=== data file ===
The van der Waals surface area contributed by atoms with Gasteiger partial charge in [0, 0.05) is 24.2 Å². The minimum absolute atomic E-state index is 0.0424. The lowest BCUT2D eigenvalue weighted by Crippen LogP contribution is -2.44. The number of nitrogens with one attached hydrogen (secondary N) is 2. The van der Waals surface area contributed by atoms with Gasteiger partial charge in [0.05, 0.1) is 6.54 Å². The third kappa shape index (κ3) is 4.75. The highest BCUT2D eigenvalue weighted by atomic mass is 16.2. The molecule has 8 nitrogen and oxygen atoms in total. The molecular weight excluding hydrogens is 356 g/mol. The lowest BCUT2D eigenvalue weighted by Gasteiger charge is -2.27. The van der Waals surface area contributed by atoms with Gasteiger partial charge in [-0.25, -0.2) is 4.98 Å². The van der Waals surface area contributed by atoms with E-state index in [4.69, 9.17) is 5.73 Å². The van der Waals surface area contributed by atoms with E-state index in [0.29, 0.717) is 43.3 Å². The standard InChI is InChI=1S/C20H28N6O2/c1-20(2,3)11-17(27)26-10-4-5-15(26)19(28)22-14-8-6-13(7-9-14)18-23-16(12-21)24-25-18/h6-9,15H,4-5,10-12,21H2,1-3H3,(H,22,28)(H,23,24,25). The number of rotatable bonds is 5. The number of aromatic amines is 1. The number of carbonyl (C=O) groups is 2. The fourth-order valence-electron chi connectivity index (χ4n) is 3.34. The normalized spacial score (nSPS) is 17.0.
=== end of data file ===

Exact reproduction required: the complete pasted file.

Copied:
The van der Waals surface area contributed by atoms with Gasteiger partial charge in [0, 0.05) is 24.2 Å². The minimum absolute atomic E-state index is 0.0424. The lowest BCUT2D eigenvalue weighted by Crippen LogP contribution is -2.44. The number of nitrogens with one attached hydrogen (secondary N) is 2. The van der Waals surface area contributed by atoms with Gasteiger partial charge in [0.05, 0.1) is 6.54 Å². The third kappa shape index (κ3) is 4.75. The highest BCUT2D eigenvalue weighted by atomic mass is 16.2. The molecule has 8 nitrogen and oxygen atoms in total. The molecular weight excluding hydrogens is 356 g/mol. The lowest BCUT2D eigenvalue weighted by Gasteiger charge is -2.27. The van der Waals surface area contributed by atoms with Gasteiger partial charge in [-0.25, -0.2) is 4.98 Å². The van der Waals surface area contributed by atoms with E-state index in [4.69, 9.17) is 5.73 Å². The van der Waals surface area contributed by atoms with E-state index in [0.29, 0.717) is 43.3 Å². The standard InChI is InChI=1S/C20H28N6O2/c1-20(2,3)11-17(27)26-10-4-5-15(26)19(28)22-14-8-6-13(7-9-14)18-23-16(12-21)24-25-18/h6-9,15H,4-5,10-12,21H2,1-3H3,(H,22,28)(H,23,24,25). The number of rotatable bonds is 5. The number of aromatic amines is 1. The number of carbonyl (C=O) groups is 2. The fourth-order valence-electron chi connectivity index (χ4n) is 3.34. The normalized spacial score (nSPS) is 17.0.